Tuesday, 3 March 2015

Crowd Fundraising 4

Yesterday, I posted about our experience with Fundable.com, today we move on. We did not try crowd fundraising for quite a while after our disappointment with that fundraiser, but then we began to notice many websites going up for crowd fundraising. We needed to expand and develop the work we are doing and this co-incided with moving. So we decided to give it another try. This time we tried GoFundMe.

We put some thought to what we wanted to raise funds for and how it could help us progress. We selected an image we thought would be suitable, wrote up some information, together with a wish list and began sharing it. Not much time went by than we had a response to alter our crowd fundraiser to concentrate on our Gemach that assists orphans at the time they marry. Thinking perhaps those who sent in the comments had good intention and knew something about crowd fundraising we altered the campaign.

Then it was altered again and again and finally we switched it to raise money for moving. We timed this too with doing a moving sale.

The big lesson we learned out of that campaign was, sit down and decide what YOUR goal is and stick to YOUR goal. Do your research as to an effective image and stick to that. If there is need to improve grammar or something minor, review it but do not totally alter your campaign. It becomes too confusing for those seeing the campaign and can ruin your chances of receiving donations. Remember, there will always be Nay Sayers, so just close your ears to them and focus on your campaign.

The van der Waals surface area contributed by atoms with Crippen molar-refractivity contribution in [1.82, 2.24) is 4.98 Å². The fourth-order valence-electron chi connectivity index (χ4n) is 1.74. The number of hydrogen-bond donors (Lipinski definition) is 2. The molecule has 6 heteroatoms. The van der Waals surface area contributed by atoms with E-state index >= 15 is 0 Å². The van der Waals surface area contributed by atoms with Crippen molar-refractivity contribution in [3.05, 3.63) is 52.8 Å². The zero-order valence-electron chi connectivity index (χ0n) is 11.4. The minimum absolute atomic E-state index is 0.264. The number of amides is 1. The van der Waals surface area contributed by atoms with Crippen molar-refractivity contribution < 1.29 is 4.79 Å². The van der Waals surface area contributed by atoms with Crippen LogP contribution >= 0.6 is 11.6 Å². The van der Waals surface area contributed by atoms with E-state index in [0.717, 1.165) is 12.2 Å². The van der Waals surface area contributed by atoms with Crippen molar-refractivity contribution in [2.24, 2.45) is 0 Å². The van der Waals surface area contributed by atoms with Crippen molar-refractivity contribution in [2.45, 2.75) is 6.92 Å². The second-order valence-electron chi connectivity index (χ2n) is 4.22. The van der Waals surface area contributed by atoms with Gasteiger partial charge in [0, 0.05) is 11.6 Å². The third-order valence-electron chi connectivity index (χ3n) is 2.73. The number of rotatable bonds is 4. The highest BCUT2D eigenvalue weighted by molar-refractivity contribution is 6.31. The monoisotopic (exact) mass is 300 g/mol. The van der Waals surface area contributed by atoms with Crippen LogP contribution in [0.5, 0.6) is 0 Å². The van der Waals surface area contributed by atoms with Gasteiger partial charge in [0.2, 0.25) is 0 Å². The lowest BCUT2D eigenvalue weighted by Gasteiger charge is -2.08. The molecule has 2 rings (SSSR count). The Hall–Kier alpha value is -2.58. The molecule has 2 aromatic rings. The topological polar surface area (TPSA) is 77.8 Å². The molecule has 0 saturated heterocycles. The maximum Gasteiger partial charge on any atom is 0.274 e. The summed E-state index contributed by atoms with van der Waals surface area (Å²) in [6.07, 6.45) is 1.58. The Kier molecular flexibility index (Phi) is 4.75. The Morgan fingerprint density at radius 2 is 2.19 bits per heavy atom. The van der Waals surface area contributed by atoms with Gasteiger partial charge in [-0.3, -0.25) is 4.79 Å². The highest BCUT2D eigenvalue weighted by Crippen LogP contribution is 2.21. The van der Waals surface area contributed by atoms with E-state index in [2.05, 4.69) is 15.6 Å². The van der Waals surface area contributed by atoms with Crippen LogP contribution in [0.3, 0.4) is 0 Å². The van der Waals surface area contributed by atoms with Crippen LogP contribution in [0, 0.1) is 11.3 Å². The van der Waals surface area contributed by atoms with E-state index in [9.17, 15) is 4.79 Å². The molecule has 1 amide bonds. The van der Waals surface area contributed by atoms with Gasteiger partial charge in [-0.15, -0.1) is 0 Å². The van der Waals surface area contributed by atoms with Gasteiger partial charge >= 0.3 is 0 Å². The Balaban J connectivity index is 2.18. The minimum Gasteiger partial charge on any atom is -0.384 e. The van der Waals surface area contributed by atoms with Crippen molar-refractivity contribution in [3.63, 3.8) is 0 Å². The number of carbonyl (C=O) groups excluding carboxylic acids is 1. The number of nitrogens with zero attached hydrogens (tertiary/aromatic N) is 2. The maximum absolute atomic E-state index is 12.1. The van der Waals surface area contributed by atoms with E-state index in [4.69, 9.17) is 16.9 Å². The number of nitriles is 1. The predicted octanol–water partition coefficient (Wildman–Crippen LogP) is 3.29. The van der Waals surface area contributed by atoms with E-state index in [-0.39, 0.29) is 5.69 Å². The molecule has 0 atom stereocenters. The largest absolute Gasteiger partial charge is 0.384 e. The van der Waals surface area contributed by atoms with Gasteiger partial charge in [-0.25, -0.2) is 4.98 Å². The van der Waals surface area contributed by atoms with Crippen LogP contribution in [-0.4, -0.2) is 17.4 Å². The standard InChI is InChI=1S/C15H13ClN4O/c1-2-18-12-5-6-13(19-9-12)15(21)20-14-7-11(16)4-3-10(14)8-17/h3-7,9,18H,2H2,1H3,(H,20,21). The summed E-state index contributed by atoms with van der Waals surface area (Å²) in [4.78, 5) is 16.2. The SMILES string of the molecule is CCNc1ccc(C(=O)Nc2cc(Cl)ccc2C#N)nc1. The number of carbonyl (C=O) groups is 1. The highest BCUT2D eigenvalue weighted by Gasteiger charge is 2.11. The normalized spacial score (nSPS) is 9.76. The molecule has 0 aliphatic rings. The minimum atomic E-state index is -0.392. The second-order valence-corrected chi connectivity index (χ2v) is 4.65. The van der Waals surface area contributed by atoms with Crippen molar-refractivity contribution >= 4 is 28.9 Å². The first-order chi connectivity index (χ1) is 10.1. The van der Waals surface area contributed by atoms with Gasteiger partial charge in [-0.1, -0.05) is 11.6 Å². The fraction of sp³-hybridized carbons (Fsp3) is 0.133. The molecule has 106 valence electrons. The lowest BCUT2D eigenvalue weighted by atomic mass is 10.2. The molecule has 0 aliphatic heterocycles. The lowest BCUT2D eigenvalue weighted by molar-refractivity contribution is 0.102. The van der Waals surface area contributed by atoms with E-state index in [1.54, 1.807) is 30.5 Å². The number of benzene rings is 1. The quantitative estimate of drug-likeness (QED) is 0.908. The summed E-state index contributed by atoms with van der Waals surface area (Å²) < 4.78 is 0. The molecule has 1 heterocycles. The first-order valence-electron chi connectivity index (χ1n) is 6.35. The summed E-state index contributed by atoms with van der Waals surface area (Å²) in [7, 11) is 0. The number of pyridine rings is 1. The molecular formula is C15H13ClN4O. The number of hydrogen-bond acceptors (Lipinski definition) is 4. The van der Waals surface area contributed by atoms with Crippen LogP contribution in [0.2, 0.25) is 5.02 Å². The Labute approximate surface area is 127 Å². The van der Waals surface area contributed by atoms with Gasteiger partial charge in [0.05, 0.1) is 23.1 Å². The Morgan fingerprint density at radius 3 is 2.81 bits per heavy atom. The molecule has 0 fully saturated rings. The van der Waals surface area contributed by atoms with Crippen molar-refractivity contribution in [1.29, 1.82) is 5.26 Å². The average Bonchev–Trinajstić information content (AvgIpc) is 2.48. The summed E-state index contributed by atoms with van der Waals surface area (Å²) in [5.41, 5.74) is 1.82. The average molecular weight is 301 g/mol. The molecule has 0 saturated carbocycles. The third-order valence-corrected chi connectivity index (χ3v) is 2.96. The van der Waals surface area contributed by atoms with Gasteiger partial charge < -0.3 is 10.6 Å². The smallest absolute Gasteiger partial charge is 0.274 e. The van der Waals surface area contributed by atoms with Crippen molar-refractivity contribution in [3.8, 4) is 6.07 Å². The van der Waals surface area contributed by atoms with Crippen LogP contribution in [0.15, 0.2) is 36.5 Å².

For us, we received enough to register with certain rental companies and do some apartment hunting, but we did not meet our goal of obtaining the shelves we needed to organize our expanding stock more effectively. We did not come up with the funds needed to move and it did not assist our Gemach in anyway.

One detail that did change was we had bags and bags of second hand clothing and sat down and re-thought the goals for our Gemach and store. Being a dumping ground for clothes no longer wearable was not our goal. We tried to prepare bags for the recycle guys and received only ₪100 for over 20 bags of clothing, shoes and more. No, that was not cost effective or time efficient.

I went visiting another few Gemaching and discovered there were enough clothing Gemachs in our area. So we prepared to sell items on a neighboring Yeshuv (village / settlement).

Stay tuned for what happened with the sale on the Yeshuv and the next development in our process to learn about crowd fundraising. 

I hope you have found some information of benefit.

Have you tried crowd fundraising? Please let us know your experiences, we'd love to hear and to learn from you too.

This post has been prepared for you by Shoshanah Shear of Chessed Ve'Emet.

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